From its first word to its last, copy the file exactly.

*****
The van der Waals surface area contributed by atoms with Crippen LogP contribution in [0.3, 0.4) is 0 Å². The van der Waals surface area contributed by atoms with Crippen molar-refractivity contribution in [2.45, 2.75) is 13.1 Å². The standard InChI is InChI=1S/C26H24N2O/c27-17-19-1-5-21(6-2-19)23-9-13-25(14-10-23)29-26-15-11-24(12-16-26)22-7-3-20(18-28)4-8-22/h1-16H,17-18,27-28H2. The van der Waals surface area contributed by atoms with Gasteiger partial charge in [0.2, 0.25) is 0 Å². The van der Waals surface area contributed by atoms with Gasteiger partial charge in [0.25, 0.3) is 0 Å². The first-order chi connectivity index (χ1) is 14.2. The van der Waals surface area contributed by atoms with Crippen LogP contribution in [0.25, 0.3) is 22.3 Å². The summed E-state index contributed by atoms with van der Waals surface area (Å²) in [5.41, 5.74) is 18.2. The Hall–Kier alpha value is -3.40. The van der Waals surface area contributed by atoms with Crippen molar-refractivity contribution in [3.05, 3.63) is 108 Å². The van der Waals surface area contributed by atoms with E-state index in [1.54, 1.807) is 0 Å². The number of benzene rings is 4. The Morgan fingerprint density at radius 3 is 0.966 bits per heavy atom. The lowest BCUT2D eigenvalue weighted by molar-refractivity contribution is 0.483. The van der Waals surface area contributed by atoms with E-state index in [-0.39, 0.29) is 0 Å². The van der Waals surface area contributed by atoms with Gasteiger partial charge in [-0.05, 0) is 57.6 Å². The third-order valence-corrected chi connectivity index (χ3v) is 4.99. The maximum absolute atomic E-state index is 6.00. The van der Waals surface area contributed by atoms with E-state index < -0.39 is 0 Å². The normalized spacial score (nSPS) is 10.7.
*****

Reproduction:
The van der Waals surface area contributed by atoms with Crippen LogP contribution in [0.3, 0.4) is 0 Å². The van der Waals surface area contributed by atoms with Crippen molar-refractivity contribution in [2.45, 2.75) is 13.1 Å². The standard InChI is InChI=1S/C26H24N2O/c27-17-19-1-5-21(6-2-19)23-9-13-25(14-10-23)29-26-15-11-24(12-16-26)22-7-3-20(18-28)4-8-22/h1-16H,17-18,27-28H2. The van der Waals surface area contributed by atoms with Gasteiger partial charge in [0.2, 0.25) is 0 Å². The van der Waals surface area contributed by atoms with Gasteiger partial charge in [0.25, 0.3) is 0 Å². The first-order chi connectivity index (χ1) is 14.2. The van der Waals surface area contributed by atoms with Crippen LogP contribution in [0.25, 0.3) is 22.3 Å². The summed E-state index contributed by atoms with van der Waals surface area (Å²) in [5.41, 5.74) is 18.2. The Hall–Kier alpha value is -3.40. The van der Waals surface area contributed by atoms with Crippen molar-refractivity contribution in [3.05, 3.63) is 108 Å². The van der Waals surface area contributed by atoms with E-state index in [1.54, 1.807) is 0 Å². The number of benzene rings is 4. The Morgan fingerprint density at radius 3 is 0.966 bits per heavy atom. The lowest BCUT2D eigenvalue weighted by molar-refractivity contribution is 0.483. The van der Waals surface area contributed by atoms with E-state index in [-0.39, 0.29) is 0 Å². The van der Waals surface area contributed by atoms with Gasteiger partial charge in [-0.05, 0) is 57.6 Å². The third-order valence-corrected chi connectivity index (χ3v) is 4.99. The maximum absolute atomic E-state index is 6.00. The van der Waals surface area contributed by atoms with E-state index < -0.39 is 0 Å². The normalized spacial score (nSPS) is 10.7.